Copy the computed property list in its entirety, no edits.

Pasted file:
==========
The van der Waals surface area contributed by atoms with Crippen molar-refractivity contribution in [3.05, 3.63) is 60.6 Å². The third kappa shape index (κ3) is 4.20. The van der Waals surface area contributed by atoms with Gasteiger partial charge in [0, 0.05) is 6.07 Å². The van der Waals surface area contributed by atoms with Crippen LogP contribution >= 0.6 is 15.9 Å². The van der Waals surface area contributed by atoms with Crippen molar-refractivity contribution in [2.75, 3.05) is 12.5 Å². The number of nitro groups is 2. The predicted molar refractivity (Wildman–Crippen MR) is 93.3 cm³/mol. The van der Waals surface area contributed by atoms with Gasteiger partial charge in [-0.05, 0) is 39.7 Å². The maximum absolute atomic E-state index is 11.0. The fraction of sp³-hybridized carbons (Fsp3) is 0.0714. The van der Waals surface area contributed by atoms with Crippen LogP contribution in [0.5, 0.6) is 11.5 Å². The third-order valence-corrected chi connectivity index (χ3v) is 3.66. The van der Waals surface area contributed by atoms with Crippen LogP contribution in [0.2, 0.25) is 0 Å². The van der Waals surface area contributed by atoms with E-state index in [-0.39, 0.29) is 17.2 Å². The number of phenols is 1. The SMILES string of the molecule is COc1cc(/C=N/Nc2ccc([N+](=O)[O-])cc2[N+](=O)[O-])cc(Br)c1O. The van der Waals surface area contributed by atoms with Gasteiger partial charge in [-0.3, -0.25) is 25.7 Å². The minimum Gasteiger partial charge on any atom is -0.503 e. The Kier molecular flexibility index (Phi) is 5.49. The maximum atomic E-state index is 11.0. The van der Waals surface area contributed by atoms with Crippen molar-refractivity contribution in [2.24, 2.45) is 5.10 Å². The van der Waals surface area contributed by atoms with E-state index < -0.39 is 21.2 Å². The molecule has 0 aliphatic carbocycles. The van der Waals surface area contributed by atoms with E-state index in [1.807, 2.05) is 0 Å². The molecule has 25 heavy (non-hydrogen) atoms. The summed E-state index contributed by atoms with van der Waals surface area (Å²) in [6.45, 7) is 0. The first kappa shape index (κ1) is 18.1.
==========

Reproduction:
The van der Waals surface area contributed by atoms with Crippen molar-refractivity contribution in [3.05, 3.63) is 60.6 Å². The third kappa shape index (κ3) is 4.20. The van der Waals surface area contributed by atoms with Gasteiger partial charge in [0, 0.05) is 6.07 Å². The van der Waals surface area contributed by atoms with Crippen LogP contribution >= 0.6 is 15.9 Å². The van der Waals surface area contributed by atoms with Crippen molar-refractivity contribution in [2.75, 3.05) is 12.5 Å². The number of nitro groups is 2. The predicted molar refractivity (Wildman–Crippen MR) is 93.3 cm³/mol. The van der Waals surface area contributed by atoms with Gasteiger partial charge in [-0.05, 0) is 39.7 Å². The maximum absolute atomic E-state index is 11.0. The fraction of sp³-hybridized carbons (Fsp3) is 0.0714. The van der Waals surface area contributed by atoms with Crippen LogP contribution in [0.5, 0.6) is 11.5 Å². The third-order valence-corrected chi connectivity index (χ3v) is 3.66. The van der Waals surface area contributed by atoms with Crippen LogP contribution in [0.2, 0.25) is 0 Å². The van der Waals surface area contributed by atoms with E-state index in [-0.39, 0.29) is 17.2 Å². The number of phenols is 1. The SMILES string of the molecule is COc1cc(/C=N/Nc2ccc([N+](=O)[O-])cc2[N+](=O)[O-])cc(Br)c1O. The van der Waals surface area contributed by atoms with Gasteiger partial charge in [-0.3, -0.25) is 25.7 Å². The minimum Gasteiger partial charge on any atom is -0.503 e. The Kier molecular flexibility index (Phi) is 5.49. The maximum atomic E-state index is 11.0. The van der Waals surface area contributed by atoms with Crippen molar-refractivity contribution in [2.24, 2.45) is 5.10 Å². The van der Waals surface area contributed by atoms with E-state index < -0.39 is 21.2 Å². The molecule has 0 aliphatic carbocycles. The van der Waals surface area contributed by atoms with E-state index in [1.807, 2.05) is 0 Å². The molecule has 25 heavy (non-hydrogen) atoms. The summed E-state index contributed by atoms with van der Waals surface area (Å²) in [6.45, 7) is 0. The first kappa shape index (κ1) is 18.1.